Brussels isn’t just about beers and EU institutions, Brussels itself is an outsider. Nestled between the famous neighbouring cities of Paris and Amsterdam, Brussels had to find its own way of being. This is why I always tell friends visiting that Brussels is not a city to visit but a reality to live! There aren't many mainstream touristic spots, and what there is you can visit all within a day of sightseeing. What is magic about Brussels are the hidden places not covered by touristic guides - parks, local breweries, cultural events of all sorts - a trip to Brussels will be a unique experience. Here’s five hidden gems to check out if you’re visiting the city!
Bois de la Cambre
Photo credit: bestofbrussels.wordpress.com
Belgians, like a lot of Mittel-european folks, are not used to good weather but believe me, the moment the forecasts announce a ray of sun you will see flocks of people pouring out into the parks and terraces. And when it comes to parks in Brussels you’re spoiled for choice. One of them, Le Bois de la Cambre or in Dutch Ter Kamerenbos, is the most interesting for social, historic and natural reasons. It’s one of the biggest parks and has a small lake with Robinson Island in the centre where, at a wooden bar, they'll serve you exquisite Belgian ales. Linked to the park is the Cistercian Abbaye de la Cambre with the National Geographic Institute which is also worth a visit. Easily accessible from downtown by bus, Le bois de la Cambre will give you an insight into how Belgians relax. If it’s not raining, of course.
Bar Verschueren-Parvis de Saint Gilles
Photo credit: radissonred.com
Brussels is a very small city. In fact, many people don't know that the Belgian capital is actually the Federal Region of Brussels, composed of 19 different bilingual municipalities. One of the most charming ones is Saint Gilles with a princely city-hall and a castle-like prison. But the most lively part of the "commune" is le Parvis, a pedestrian square dominated by a Neo-Roman church. There’s many well-known bars there, but De Verschueren is the only one that still preserves its original art-deco furniture. With its minimal effort and an amazing vibe, the bar is unmistakably Belgian. If you’re lucky, the owner could be around and a little chat with him is really not hard to start! The walls are covered with old football team’s metals and French speaking people are predominant. You’ll certainly feel like a Belgian here.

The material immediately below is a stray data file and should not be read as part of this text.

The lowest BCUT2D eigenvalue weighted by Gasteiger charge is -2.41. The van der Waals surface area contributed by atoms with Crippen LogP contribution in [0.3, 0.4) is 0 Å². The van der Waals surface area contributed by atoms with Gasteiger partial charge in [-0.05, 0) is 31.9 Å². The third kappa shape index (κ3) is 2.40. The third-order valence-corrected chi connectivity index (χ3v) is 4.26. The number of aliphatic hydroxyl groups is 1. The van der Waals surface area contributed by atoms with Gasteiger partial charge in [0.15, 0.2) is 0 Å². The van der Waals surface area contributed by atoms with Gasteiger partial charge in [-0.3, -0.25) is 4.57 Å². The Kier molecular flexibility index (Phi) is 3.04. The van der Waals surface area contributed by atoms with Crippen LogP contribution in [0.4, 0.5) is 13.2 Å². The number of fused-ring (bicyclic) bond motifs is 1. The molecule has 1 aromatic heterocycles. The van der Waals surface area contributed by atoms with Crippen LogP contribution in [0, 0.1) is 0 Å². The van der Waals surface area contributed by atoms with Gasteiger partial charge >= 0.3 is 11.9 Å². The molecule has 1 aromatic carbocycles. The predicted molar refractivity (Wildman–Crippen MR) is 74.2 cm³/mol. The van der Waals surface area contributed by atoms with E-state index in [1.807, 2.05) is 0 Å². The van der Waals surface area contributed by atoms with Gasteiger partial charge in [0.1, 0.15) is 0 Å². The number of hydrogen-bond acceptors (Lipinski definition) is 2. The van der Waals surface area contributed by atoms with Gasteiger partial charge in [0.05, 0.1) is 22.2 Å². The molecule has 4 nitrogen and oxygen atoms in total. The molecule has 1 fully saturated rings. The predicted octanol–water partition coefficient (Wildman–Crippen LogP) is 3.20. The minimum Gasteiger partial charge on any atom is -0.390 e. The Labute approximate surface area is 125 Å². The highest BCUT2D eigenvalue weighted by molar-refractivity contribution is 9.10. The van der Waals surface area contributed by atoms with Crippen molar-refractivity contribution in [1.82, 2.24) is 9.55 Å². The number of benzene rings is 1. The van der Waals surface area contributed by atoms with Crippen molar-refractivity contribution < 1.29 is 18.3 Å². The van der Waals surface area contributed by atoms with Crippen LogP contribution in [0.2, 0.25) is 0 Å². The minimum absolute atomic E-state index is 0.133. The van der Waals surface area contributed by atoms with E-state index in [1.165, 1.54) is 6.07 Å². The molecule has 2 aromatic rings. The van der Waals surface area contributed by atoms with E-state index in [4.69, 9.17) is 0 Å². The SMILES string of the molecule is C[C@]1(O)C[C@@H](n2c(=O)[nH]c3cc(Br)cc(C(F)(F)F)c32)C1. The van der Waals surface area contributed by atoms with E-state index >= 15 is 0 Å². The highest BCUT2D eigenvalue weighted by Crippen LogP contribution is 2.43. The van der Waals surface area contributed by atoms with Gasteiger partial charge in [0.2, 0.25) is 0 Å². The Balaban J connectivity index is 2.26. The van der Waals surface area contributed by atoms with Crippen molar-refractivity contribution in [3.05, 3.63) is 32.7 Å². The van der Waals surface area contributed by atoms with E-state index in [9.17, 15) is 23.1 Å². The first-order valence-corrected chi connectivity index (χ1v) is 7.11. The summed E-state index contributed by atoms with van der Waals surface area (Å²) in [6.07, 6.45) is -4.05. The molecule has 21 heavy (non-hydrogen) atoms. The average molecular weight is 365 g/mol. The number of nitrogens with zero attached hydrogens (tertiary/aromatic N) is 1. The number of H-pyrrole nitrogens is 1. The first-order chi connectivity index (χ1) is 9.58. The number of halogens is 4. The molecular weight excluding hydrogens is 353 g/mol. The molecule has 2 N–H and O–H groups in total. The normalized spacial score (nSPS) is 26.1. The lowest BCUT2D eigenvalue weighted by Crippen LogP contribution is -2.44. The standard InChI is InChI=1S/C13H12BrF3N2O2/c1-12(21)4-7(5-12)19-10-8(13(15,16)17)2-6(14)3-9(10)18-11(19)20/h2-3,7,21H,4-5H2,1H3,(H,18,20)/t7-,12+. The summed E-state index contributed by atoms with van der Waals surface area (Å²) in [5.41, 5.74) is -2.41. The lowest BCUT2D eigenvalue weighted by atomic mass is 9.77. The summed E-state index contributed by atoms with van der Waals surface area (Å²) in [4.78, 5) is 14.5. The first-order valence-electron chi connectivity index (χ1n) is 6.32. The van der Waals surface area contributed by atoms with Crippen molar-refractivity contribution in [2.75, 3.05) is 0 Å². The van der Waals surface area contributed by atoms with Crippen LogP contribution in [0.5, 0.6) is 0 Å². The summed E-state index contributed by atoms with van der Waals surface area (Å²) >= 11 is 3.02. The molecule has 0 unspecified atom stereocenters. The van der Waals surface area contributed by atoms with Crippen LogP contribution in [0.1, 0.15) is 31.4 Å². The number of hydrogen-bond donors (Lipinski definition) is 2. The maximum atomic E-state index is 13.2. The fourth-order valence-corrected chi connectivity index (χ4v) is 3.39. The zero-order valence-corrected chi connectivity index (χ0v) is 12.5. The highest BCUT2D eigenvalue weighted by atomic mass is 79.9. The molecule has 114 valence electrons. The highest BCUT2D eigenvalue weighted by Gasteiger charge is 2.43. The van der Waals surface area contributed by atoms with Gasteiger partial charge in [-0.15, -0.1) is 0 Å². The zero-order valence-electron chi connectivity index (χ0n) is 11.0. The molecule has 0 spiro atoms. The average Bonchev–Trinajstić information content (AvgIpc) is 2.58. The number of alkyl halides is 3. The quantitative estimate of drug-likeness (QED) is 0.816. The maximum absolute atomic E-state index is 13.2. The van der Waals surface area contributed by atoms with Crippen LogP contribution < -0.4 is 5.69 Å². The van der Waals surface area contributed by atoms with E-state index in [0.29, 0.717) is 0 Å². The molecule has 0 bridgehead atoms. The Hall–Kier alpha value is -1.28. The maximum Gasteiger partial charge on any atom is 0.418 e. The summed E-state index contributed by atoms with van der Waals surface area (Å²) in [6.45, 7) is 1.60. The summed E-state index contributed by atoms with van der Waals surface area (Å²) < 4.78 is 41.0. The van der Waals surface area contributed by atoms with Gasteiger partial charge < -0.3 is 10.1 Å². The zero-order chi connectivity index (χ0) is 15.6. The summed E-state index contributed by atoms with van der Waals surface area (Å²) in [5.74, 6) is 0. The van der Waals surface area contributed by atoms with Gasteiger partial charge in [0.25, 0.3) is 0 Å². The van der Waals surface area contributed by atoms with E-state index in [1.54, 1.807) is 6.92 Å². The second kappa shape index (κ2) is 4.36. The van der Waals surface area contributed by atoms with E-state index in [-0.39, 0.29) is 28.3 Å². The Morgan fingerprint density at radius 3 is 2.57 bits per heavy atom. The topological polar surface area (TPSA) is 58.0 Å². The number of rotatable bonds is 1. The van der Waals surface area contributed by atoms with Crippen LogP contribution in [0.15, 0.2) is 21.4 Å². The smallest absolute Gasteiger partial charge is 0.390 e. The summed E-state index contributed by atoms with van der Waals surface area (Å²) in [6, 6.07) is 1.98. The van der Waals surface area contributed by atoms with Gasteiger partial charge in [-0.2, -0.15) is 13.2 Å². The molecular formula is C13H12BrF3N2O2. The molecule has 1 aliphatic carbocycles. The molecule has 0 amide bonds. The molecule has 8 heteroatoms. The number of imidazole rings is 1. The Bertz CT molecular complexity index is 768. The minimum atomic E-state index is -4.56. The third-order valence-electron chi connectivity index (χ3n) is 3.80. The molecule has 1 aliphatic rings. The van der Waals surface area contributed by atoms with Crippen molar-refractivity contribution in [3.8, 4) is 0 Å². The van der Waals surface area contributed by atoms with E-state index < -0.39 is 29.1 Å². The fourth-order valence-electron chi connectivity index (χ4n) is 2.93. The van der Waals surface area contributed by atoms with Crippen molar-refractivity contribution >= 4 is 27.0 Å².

Photo credit: talktotim.co.uk
Steven Spielberg's "The Secret of the Unicorn" is one of the best known adventures of Hergé's hero TinTin, who is fictionally based in Brussels. You’ll find graffiti, statues and all sorts of references to his stories all throughout the city centre and beyond. The movie begins with Tintin taking a tour in the most well known flea market in the city, Le Jeu de balle des Marolles. It's a must see and it's well known as the heart of this very fancy neighbourhood. But while you’ll see it described in all tourist guides, the surroundings of the main square are very much less known. Narrow streets and hidden vintage shops are scattered all around. One of these, located in Rue des Capoucins (it's the only one there so easy to find) hides a spectacular shop where you will find all sorts of vintage items. Have coffee in the bar of this shop then ask for the toilet and you’ll be catapulted into something surreal along the external corridor which will make you feel like you’ve traveled back in time to a beguiling "decadence". Unmissable!
Hidden Bars in Place Flagey
Photo credit: visit.brussels - Le Murmure
Place Flagey is a big square in the municipality of Ixelles. It hosts the best hand maker of french fries in Brussels. The old TV tower, a charming building of red bricks which heralds from the fifties overlooks the wide square. After a stroll around the ponds make a tour of the best bars in town. Check out Le Pantin for its underground atmosphere, Le Murmure for its easy-going attitude and L'Amère à Boire for the list of completely unknown Belgian beers coming from all the corners of the country. You just need to leave the centre of the square and get lost, and possibly tipsy, discovering a real Belgian way of life.
52 and the Secret Garden
Photo credit: brusselskitchen.com
Brussels hides several places that you normally wouldn't spot if nobody brings you there. There's a secret garden on Chaussée de Vleurgat at the number 52 and only few people know about it. The owner of the little Italian restaurant will host you as if it was his own house and he will delight you with simple and inexpensive regional Italian dishes. Book a table before going and if it's a sunny day ask for a table in the terrace. You will swiftly pass from a noisy and loud street to a calm and relaxing environment - the welcoming and hospitable atmosphere at 52 and the Secret Garden is an experience not to be missed.
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